The winning team (ECE Illinois), advised by V. V. Veeravalli, commented that the key problem was learning to distinguish wireless microphone signals from narrowband interference caused by other electrical devices. They addressed this problem by characterizing the unique features of this narrowband interference.
The University of Illinois at Urbana-Champaign’s website added:
The Qualcomm contest requires students to develop an algorithm and software that detects if a wireless microphone signal is present within a spectrum, so the cognitive devices can avoid causing interference to it. The wireless microphone needs to be protected from interference as it holds the primary license for that spectrum.
However, finding the wireless microphone signals proved harder than they imagined. Raja said that Qualcomm provided the contestants with “training data,” which specified the frequencies where microphone signals were located. Contestants were expected to use this information to learn models and develop algorithms to classify the signals.
“The spectrum they provided was six megahertz wide, but the wireless microphone signal is very narrow, less than 200 kilohertz wide, and it can be anywhere in the spectrum, which makes it hard,” Unnikrishnan said.
“It’s like finding a needle in a haystack,” Raja added. “It’s so narrow, and it can be anywhere in the spectrum.”
Kannan said the key problem was learning to distinguish wireless microphone signals from unintended narrowband interference caused by electrical devices in the vicinity.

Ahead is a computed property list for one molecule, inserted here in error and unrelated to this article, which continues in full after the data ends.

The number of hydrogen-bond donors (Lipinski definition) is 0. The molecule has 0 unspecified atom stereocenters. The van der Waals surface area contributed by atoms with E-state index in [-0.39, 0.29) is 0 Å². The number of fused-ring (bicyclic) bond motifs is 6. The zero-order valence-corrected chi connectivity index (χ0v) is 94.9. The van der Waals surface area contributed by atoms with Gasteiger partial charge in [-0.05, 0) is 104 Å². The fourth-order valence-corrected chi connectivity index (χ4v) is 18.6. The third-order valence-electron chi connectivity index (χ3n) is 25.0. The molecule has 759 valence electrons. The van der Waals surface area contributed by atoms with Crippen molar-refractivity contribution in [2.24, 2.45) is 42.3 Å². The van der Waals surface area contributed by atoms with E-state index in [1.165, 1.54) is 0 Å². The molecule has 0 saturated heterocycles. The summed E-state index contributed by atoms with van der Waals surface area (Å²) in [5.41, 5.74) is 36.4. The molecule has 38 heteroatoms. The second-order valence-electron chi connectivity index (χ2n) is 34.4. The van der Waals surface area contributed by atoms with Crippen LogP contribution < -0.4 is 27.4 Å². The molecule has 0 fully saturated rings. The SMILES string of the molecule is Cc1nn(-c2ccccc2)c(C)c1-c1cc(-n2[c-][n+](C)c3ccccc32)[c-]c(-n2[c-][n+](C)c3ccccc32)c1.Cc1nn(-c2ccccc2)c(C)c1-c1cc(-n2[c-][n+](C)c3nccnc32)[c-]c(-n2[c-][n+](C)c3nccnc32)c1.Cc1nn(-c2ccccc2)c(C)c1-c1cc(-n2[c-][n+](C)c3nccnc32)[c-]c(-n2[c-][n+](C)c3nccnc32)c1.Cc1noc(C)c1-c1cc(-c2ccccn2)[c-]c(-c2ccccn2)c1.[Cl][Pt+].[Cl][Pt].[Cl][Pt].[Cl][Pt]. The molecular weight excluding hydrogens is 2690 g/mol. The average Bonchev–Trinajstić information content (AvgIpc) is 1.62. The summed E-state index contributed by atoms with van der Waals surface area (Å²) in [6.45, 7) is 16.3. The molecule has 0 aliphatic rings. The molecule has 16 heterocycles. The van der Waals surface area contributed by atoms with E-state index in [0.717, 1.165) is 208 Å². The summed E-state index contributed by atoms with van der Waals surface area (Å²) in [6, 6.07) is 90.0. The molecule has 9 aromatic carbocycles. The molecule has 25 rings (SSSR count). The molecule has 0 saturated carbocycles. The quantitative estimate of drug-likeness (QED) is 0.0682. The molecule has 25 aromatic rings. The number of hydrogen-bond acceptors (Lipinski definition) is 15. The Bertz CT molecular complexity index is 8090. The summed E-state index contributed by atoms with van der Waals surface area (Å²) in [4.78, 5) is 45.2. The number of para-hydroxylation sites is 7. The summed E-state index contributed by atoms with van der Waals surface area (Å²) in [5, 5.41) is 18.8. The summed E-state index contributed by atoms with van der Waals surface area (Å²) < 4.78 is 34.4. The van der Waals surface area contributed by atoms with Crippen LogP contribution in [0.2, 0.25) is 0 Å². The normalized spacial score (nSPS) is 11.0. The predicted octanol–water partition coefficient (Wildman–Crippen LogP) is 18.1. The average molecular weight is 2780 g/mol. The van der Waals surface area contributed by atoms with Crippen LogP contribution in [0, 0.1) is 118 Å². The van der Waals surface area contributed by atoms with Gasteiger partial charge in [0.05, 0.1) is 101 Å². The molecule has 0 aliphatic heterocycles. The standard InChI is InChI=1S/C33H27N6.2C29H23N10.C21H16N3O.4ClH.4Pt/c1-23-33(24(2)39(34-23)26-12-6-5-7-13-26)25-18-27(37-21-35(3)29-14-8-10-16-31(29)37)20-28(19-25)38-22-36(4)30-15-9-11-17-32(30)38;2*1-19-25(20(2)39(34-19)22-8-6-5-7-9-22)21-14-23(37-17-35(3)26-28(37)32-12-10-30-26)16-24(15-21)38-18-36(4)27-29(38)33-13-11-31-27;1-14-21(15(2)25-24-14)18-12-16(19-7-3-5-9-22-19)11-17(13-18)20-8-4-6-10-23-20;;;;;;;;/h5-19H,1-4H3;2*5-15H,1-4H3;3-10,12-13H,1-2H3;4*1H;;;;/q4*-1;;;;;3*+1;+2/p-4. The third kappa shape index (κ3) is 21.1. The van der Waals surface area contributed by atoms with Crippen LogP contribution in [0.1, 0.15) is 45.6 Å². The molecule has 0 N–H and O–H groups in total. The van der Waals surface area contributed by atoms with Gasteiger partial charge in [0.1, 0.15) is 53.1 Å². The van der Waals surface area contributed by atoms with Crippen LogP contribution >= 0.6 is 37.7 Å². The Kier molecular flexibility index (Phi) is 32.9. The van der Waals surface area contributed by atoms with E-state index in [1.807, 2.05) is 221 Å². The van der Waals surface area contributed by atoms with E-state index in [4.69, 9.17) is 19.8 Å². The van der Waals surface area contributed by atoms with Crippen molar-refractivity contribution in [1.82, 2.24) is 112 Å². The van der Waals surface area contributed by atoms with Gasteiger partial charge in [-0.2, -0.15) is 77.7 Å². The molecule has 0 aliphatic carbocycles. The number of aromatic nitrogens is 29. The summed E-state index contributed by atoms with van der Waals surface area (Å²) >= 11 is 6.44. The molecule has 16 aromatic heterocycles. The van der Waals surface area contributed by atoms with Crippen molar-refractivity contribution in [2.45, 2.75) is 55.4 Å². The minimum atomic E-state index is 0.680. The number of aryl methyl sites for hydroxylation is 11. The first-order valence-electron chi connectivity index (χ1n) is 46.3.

"We solved this by identifying features that characterize narrowband interference," Kannan said.
The algorithm was judged based on its performance, novelty and implementation complexity.
“We needed to keep in mind its practical applications, which was hard because we’re used to working with the theoretical,” Kannan said.
The group persisted and developed a strong, unique algorithm that classified signals with good confidence levels, which contributed to their win. If implemented into Qualcomm applications, their algorithm could help target open bandwidth and channel it into use.
“One potential application of cognitive radios is to bring high speed Internet to rural areas where it’s not presently available,” Raja said.
The winning students look forward to the future of their research.
“I think it’s very impactful in this sense. These kinds of competitions help us connect theory to practical applications and even guide futuristic research,” Kannan said. “It makes it all exciting.”
On July 2, Asst. Sec. Strickling replied to IEEE-USA’s May 6 letter urging FCC and NTIA to work together to clarify what is “harmful interference” since this phrase is used repeatedly in the Communications Act and the only formal definition is one recycled for the ITU that is murky in many practical situations. (FCC has not yet responded to this letter.) In practice, drawn out harmful interference determinations by both NTIA and FCC have significantly delayed access to spectrum for new technologies.